THE Limerick city coroner has commended the bravery and courage of neighbours of an elderly woman who died in a house fire earlier this year.
Mary O’Brien, who was due to turn 90 in July, died from the effects of smoke inhalation after a fire broke out at her home at O’Curry Place on February 6, last.
The 89-year-old, who was originally from Patrickswell, had lived at the house for more than 25 years.
During an inquest into her death, pathologist Dr Vourneen Healy said a post mortem showed Mrs O’Brien had a 66% carbon monoxide saturation rate. Normal rates, she said are between 1% and 2%.
Evidence was heard that having been alerted to the blaze a number of Mary O’Brien’s neighbours knocked on the doors of other elderly residents to check if they were OK.
Neighbours described seeing smoke coming from the front door and downstairs window of Ms O’Brien’s terraced home, while glass could be heard breaking and plastic melting because of the heat.
The inquest was told flames could be seen inside the house but that it was impossible to gain access to see if the pensioner was at home.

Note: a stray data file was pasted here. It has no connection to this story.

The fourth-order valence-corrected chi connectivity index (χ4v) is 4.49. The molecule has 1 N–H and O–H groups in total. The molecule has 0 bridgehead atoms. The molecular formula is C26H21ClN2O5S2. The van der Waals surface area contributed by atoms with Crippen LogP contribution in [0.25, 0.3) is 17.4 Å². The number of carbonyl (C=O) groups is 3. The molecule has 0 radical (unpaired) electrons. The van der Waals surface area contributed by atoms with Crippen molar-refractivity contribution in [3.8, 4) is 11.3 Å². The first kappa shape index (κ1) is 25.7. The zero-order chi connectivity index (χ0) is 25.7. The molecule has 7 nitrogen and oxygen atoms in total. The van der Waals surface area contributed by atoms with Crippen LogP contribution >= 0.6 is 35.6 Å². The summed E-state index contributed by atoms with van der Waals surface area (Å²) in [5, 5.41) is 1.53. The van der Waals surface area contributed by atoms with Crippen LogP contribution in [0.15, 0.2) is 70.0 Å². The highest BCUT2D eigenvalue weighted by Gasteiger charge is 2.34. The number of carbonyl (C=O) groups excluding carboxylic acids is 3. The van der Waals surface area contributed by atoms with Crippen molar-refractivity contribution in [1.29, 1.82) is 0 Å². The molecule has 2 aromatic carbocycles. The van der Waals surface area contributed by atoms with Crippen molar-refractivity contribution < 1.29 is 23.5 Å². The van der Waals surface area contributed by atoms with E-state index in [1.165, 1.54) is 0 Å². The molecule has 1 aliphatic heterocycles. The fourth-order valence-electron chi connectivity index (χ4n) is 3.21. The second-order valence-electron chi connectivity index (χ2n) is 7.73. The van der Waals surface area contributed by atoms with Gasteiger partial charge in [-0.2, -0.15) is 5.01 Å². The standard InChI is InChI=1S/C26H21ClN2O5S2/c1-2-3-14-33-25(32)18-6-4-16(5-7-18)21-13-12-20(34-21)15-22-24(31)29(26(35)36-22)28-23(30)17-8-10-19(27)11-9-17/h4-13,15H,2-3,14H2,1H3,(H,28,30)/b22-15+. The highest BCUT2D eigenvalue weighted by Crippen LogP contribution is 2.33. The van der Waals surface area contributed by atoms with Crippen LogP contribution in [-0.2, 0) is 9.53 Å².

Pat Deegan of Limerick Fire and Rescue service said he was one of two firemen tasked with entering the building.
He said Mary O’Brien, who was found unconscious on the living room floor, was removed and handed her over to paramedics.
However, efforts to revive her proved unsuccessful and she was pronounced dead a short time later.
Sergeant Dave Bourke of the divisional Scenes of Crime Unit said he determined the fire started in a storage heater in a downstairs bedroom.
However he said there was no evidence of an electrical fault and concluded the blaze started as a result of some object - such as a curtain or other textile - coming into contact with the top of the heater.
Coroner John McNamara described it as a very tragic situation and thanked the people who looked out for their elderly neighbours and the efforts they made on the night to save her.
A verdict of accidental death was recorded.
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